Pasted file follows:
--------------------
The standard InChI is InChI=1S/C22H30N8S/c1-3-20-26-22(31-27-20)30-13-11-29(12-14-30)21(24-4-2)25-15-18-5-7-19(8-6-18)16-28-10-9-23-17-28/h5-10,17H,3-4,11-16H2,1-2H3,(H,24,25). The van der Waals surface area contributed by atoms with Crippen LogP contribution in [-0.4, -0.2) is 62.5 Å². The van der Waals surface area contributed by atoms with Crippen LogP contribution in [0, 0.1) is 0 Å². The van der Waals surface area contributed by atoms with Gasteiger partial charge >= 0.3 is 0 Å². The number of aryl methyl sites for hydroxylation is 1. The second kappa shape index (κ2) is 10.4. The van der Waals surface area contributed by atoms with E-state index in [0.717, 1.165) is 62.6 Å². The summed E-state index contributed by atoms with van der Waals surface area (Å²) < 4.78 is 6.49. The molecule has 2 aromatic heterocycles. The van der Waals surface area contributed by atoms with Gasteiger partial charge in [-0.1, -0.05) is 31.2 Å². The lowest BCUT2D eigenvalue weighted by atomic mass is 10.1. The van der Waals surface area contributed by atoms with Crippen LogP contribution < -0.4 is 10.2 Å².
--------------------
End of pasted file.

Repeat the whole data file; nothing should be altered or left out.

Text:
The standard InChI is InChI=1S/C22H30N8S/c1-3-20-26-22(31-27-20)30-13-11-29(12-14-30)21(24-4-2)25-15-18-5-7-19(8-6-18)16-28-10-9-23-17-28/h5-10,17H,3-4,11-16H2,1-2H3,(H,24,25). The van der Waals surface area contributed by atoms with Crippen LogP contribution in [-0.4, -0.2) is 62.5 Å². The van der Waals surface area contributed by atoms with Crippen LogP contribution in [0, 0.1) is 0 Å². The van der Waals surface area contributed by atoms with Gasteiger partial charge >= 0.3 is 0 Å². The number of aryl methyl sites for hydroxylation is 1. The second kappa shape index (κ2) is 10.4. The van der Waals surface area contributed by atoms with E-state index in [0.717, 1.165) is 62.6 Å². The summed E-state index contributed by atoms with van der Waals surface area (Å²) < 4.78 is 6.49. The molecule has 2 aromatic heterocycles. The van der Waals surface area contributed by atoms with Gasteiger partial charge in [-0.1, -0.05) is 31.2 Å². The lowest BCUT2D eigenvalue weighted by atomic mass is 10.1. The van der Waals surface area contributed by atoms with Crippen LogP contribution < -0.4 is 10.2 Å².